Last month, during a brief stay in Italy to visit my family, I noticed a disturbing new trend in advertising: creams designed to “lift” breasts and buttocks.
The last time I had seen a print ad for a similar product, I was in my early teens: in the back pages of all the popular teen magazines, I would see ads for X-ray glasses (destined for boys, to see through the clothes of women) and various “miracle” creams designed to accelerate puberty and turn a flat chested girl into a Pamela Anderson-like bombshell. My friends and I would dismiss this as utter rubbish (with the exception of a hopeful pimply faced boy in my class who once purchased X-ray glasses and brought them to school. Sadly, they didn’t work).
Fast-forward to today. Imagine my shock, when, while sitting in my dentist’s waiting room, I see that ads for creams to “increase breast size” are peppering the pages of virtually all the women’s magazines I pick up. Even more surprising? These creams belong to major (read: well respected) cosmetics companies.
Some examples (note: one of the photos below is a bit graphic, showing a nipple, so NSFW for those of you in the United States. Us Europeans are used to a lot worse)
The Title: “Dalla Ricerca COLLISTAR” (“from Collistar’s Research Team” – thus legit, no?)
“La rivoluzionaria novità che rassoda e solleva il seno” = “The revolutionary new product that firms and lifts breasts”
“più alto 2,7 cm” = “1,1 inch higher”
“più voluminoso +1cm” = “1/2 inch more volume”
“più sodo per il 90% delle donne testate” = “firmer breasts for 90% of women tested”
And now, let’s look at the pretty little asterisks that accompany each claim. Mind you, you may need eyeglasses to read those teeny tiny scribbles at the bottom of the page:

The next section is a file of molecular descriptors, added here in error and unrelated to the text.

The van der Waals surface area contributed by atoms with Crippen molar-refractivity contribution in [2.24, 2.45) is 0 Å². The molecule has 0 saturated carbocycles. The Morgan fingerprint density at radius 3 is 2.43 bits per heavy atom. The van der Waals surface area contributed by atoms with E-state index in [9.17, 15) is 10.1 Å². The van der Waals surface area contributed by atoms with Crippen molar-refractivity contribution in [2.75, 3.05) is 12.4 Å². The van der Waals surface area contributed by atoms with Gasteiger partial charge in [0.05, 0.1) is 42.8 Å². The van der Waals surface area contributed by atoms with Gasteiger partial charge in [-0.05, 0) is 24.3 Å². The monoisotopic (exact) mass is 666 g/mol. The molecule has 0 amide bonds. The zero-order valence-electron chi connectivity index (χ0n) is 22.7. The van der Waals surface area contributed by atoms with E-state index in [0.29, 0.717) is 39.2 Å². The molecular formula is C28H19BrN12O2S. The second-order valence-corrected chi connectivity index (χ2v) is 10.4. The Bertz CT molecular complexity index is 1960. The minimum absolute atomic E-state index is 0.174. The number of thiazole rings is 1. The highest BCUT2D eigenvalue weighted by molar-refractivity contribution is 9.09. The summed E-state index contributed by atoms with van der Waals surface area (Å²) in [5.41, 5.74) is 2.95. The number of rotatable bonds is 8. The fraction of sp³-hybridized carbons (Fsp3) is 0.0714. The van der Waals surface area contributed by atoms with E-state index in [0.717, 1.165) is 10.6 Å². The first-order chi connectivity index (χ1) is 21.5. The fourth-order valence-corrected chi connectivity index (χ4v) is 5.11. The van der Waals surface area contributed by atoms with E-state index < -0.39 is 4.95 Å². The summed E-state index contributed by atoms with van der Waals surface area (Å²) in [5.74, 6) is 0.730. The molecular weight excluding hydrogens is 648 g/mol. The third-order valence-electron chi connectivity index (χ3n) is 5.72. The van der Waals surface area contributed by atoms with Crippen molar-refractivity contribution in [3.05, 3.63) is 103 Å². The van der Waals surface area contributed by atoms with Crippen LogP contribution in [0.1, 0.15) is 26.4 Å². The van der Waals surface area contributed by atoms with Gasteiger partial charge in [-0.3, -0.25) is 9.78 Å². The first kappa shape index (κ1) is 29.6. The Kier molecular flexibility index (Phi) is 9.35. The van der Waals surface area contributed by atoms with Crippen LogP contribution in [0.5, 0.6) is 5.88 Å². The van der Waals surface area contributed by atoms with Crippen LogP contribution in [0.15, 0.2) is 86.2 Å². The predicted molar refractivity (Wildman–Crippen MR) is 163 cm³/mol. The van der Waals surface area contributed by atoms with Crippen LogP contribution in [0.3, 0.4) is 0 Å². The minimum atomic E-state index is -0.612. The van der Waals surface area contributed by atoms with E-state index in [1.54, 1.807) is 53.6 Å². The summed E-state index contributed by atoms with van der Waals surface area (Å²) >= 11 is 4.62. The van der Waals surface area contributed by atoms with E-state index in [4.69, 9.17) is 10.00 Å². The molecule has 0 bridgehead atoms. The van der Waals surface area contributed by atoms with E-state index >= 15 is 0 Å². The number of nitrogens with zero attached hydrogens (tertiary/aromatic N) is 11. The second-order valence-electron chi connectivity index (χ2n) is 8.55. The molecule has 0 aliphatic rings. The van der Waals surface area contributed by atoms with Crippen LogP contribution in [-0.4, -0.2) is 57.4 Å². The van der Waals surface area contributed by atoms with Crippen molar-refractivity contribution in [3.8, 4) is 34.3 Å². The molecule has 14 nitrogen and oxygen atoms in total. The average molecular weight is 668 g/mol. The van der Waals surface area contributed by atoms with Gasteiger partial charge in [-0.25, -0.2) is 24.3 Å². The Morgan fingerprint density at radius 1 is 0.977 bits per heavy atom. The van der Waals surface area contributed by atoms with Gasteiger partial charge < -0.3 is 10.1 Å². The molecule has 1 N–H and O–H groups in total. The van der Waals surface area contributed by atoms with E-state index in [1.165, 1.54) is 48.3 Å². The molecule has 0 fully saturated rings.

“Test clinico-strumentali” = gibberish? Well, let’s say clinical tests conducted on 20 women at an important Italian university. “An important Italian university”? WTF? Also: “maximum values reported after 60 days”. Whatever that means.
Let’s look at another ad, this one from Pupa, a cosmetics company that usually targets teenage girls and women in their 20s-early 30s:
This ad uses a similar language – as well as outrageous claims:
Firming effect = 94%
Rounder breasts (whatever that means) = 97%
Higher breasts = 88%
An interesting tagline, bottom right: “+ volume – chirurgia” (+ volume – plastic surgery)
And now, a quick look at the asterisks:
* Maximum value found in 3 subjects out of 35. Median value: 1 cm.
*** Tests are self-evaluations of 35 women during 8 weeks.
The self-evaluation part is what interests me. Because, whenever you see claims about anti-wrinkle creams, or anti-cellulite creams, or any other potion on the market (creams to increase breasts, buttocks, make your hair fuller, etc.) the percentages the ads refer to are not objective scientific findings. No. All beauty companies – big and small – use the results of self-evaluations in their marketing campaigns.
I once saw a documentary on TV that featured a French lab where they test 90% of cosmetics on the market. Women who participate in the study are given loads of free samples and usually return to the lab after 2 months to fill out a questionnaire about their satisfaction with a given product. A smiling lab attendant asks questions about one’s satisfaction (with yes/no answer) and then the results are compiled. In the documentary in question, a turtle-faced woman in her 60s say that the anti-wrinkle cream she had used had shown positive results. I couldn’t believe it. It’s ALL SUBJECTIVE: no scientific tests are carried out to confirm the claims. After all, if creams could actually reduce wrinkles, lift breasts, eliminate cellulite, why would women resort to expensive and intrusive procedures like Botox, breast implants and liposuction?
What these cosmetics companies are actually selling is HOPE.
After all, Charles Revson, founder of Revlon once said: “In the factory we make cosmetics; in the drugstore we sell hope.”
For an insightful article about the misleading marketing practices of cosmetics companies, click here.
It’s the same with the breast creams above. A few more examples:
What to do about this? Send your complaints to consumers’ associations.